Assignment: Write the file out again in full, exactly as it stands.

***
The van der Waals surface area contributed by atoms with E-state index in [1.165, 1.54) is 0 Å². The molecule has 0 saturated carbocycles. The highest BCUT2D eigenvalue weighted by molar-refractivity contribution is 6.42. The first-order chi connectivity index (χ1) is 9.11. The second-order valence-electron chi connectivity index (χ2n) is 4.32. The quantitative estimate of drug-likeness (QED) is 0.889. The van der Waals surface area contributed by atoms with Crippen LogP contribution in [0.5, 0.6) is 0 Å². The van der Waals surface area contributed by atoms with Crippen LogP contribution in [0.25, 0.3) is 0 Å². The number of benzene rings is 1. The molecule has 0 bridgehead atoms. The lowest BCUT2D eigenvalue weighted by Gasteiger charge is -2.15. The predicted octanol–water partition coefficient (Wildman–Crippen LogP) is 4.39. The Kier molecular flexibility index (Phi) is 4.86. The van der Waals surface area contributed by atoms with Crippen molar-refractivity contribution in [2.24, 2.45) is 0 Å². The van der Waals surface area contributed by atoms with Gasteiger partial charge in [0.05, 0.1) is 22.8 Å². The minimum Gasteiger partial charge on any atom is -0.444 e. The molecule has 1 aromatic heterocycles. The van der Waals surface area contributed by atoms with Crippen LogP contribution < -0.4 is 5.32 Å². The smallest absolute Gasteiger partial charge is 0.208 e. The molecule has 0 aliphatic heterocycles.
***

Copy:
The van der Waals surface area contributed by atoms with E-state index in [1.165, 1.54) is 0 Å². The molecule has 0 saturated carbocycles. The highest BCUT2D eigenvalue weighted by molar-refractivity contribution is 6.42. The first-order chi connectivity index (χ1) is 9.11. The second-order valence-electron chi connectivity index (χ2n) is 4.32. The quantitative estimate of drug-likeness (QED) is 0.889. The van der Waals surface area contributed by atoms with Crippen LogP contribution in [0.5, 0.6) is 0 Å². The van der Waals surface area contributed by atoms with Crippen LogP contribution in [0.25, 0.3) is 0 Å². The number of benzene rings is 1. The molecule has 0 bridgehead atoms. The lowest BCUT2D eigenvalue weighted by Gasteiger charge is -2.15. The predicted octanol–water partition coefficient (Wildman–Crippen LogP) is 4.39. The Kier molecular flexibility index (Phi) is 4.86. The van der Waals surface area contributed by atoms with Crippen molar-refractivity contribution in [2.24, 2.45) is 0 Å². The van der Waals surface area contributed by atoms with Gasteiger partial charge in [0.05, 0.1) is 22.8 Å². The minimum Gasteiger partial charge on any atom is -0.444 e. The molecule has 1 aromatic heterocycles. The van der Waals surface area contributed by atoms with Crippen LogP contribution < -0.4 is 5.32 Å². The smallest absolute Gasteiger partial charge is 0.208 e. The molecule has 0 aliphatic heterocycles.